A day in life of a pub operator

Brown Kamugisha, 28, operates a pub in Kira. He started the business three years ago having worked as a manager at another pub for a year. He told Youth Blitz that operating a pub is one of the most hectic things. Here is what his typical day is like.

Kamugisha, who stopped in senior four says running a bar is not for the faint hearted.

“A small mistake can be very costly,” he says adding that the profit margin on drinks is small.

Unlike other business people who report early to work, he says his day starts at 3.00 PM when he opens the bar.

“When I open I first establish what drinks I need to buy for the day. I then call the stockists and put in my order,” he says.

He stocks all the local popular beers plus spirits and wine.

He says beers move a lot but have little margins compared to spirits.

On a good day, Kamugisha says he can make a profit of Shs 100,000 after subtracting all other expenses but there are days where he makes less than Shs 30,000 in profit.

Kamugisha employs three other people who help him to run the place. These are waitresses.

“Sometimes it gets so hectic, especially during the weekend when there are premier league matches and you need to have people to help you,” he says.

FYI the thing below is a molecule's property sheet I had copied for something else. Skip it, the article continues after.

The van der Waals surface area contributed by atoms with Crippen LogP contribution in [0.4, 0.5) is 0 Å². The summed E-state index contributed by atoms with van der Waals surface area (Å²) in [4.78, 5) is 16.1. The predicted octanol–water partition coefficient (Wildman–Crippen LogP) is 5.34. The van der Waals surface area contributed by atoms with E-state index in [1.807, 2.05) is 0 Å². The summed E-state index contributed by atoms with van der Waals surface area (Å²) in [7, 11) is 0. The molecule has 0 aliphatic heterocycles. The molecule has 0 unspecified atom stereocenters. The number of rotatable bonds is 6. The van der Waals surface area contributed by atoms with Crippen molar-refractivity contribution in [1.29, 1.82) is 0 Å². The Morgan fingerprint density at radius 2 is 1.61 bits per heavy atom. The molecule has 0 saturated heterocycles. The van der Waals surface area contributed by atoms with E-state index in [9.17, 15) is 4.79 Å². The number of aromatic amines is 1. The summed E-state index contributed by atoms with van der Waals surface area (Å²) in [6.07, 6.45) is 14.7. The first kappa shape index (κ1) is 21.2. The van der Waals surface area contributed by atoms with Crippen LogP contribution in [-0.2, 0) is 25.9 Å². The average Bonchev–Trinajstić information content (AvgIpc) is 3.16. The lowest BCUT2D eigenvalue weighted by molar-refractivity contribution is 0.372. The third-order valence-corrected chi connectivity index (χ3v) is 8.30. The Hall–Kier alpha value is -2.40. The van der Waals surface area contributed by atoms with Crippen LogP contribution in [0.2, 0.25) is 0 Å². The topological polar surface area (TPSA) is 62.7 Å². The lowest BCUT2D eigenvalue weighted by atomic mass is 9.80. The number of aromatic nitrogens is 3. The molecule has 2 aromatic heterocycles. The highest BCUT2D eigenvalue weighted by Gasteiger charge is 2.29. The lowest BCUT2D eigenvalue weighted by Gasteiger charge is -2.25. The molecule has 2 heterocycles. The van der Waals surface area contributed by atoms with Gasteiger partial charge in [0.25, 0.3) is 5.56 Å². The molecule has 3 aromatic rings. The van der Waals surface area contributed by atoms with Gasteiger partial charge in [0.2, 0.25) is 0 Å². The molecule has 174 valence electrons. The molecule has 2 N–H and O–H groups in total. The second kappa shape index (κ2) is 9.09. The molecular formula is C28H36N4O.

Kamugisha says being nglerace oilient in the face of challenges because life has its ups and downs. Up on life. single has enabled him to work unhindered.

“If I had a partner or children, I would not be able to work these long hours,” he says.

The busiest hours are from 7.00 PM to midnight, he says.

He says normally closes the bar at 2.00 am when the last customer leaves but on weekends this can extend up to 6.00 am as the sun comes up.


He says the biggest challenge in running a pub is balancing the costs of the business.

“Sometimes you make what appears to be a lot of money yet your net profit is small,” he says adding that one must know what to take out of the business.

The other challenge, he says, are rowdy customers who don’t want to pay after consuming the drinks.

“Some of them want to fight you but you must keep your cool otherwise you run mad,” he says.

Kamugisha says the current poor economic situation has also impacted on his sales because not many people have money but he remains hopeful that things will change for the better, soon.


Kamugisha advises young people to be very hardworking and innovative if they are to succeed in life.

“Young people lament a lot that there are no jobs. It’s true that there are no jobs but this does not mean that you should give up on life,” he says.

He also urges young people to be resilient and patient in the face of challenges because life has its ups and downs.

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